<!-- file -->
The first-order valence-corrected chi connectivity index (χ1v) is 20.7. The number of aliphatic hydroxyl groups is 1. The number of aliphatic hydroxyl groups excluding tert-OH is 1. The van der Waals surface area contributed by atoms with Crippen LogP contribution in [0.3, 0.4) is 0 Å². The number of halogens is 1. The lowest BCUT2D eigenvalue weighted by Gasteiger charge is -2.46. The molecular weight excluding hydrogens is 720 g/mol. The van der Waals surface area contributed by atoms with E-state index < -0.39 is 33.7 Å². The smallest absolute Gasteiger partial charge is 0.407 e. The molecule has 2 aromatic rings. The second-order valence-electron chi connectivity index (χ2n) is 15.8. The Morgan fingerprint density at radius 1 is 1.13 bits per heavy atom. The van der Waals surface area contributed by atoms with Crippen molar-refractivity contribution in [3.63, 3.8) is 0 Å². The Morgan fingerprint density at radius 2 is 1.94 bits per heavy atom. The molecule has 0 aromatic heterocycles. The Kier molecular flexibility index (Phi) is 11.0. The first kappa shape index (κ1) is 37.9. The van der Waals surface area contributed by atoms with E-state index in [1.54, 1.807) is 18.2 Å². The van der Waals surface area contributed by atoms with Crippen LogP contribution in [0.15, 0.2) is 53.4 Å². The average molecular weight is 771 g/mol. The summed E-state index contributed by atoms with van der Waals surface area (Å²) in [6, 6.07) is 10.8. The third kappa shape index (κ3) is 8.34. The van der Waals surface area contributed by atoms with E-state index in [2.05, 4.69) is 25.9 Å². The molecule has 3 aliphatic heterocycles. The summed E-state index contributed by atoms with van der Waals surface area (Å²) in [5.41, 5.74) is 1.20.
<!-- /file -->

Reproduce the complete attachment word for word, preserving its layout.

The first-order valence-corrected chi connectivity index (χ1v) is 20.7. The number of aliphatic hydroxyl groups is 1. The number of aliphatic hydroxyl groups excluding tert-OH is 1. The van der Waals surface area contributed by atoms with Crippen LogP contribution in [0.3, 0.4) is 0 Å². The number of halogens is 1. The lowest BCUT2D eigenvalue weighted by Gasteiger charge is -2.46. The molecular weight excluding hydrogens is 720 g/mol. The van der Waals surface area contributed by atoms with E-state index < -0.39 is 33.7 Å². The smallest absolute Gasteiger partial charge is 0.407 e. The molecule has 2 aromatic rings. The second-order valence-electron chi connectivity index (χ2n) is 15.8. The Morgan fingerprint density at radius 1 is 1.13 bits per heavy atom. The van der Waals surface area contributed by atoms with Crippen molar-refractivity contribution in [3.63, 3.8) is 0 Å². The Morgan fingerprint density at radius 2 is 1.94 bits per heavy atom. The molecule has 0 aromatic heterocycles. The Kier molecular flexibility index (Phi) is 11.0. The first kappa shape index (κ1) is 37.9. The van der Waals surface area contributed by atoms with E-state index in [1.54, 1.807) is 18.2 Å². The van der Waals surface area contributed by atoms with Crippen LogP contribution in [0.15, 0.2) is 53.4 Å². The average molecular weight is 771 g/mol. The summed E-state index contributed by atoms with van der Waals surface area (Å²) in [6, 6.07) is 10.8. The third kappa shape index (κ3) is 8.34. The van der Waals surface area contributed by atoms with E-state index in [2.05, 4.69) is 25.9 Å². The molecule has 3 aliphatic heterocycles. The summed E-state index contributed by atoms with van der Waals surface area (Å²) in [5.41, 5.74) is 1.20.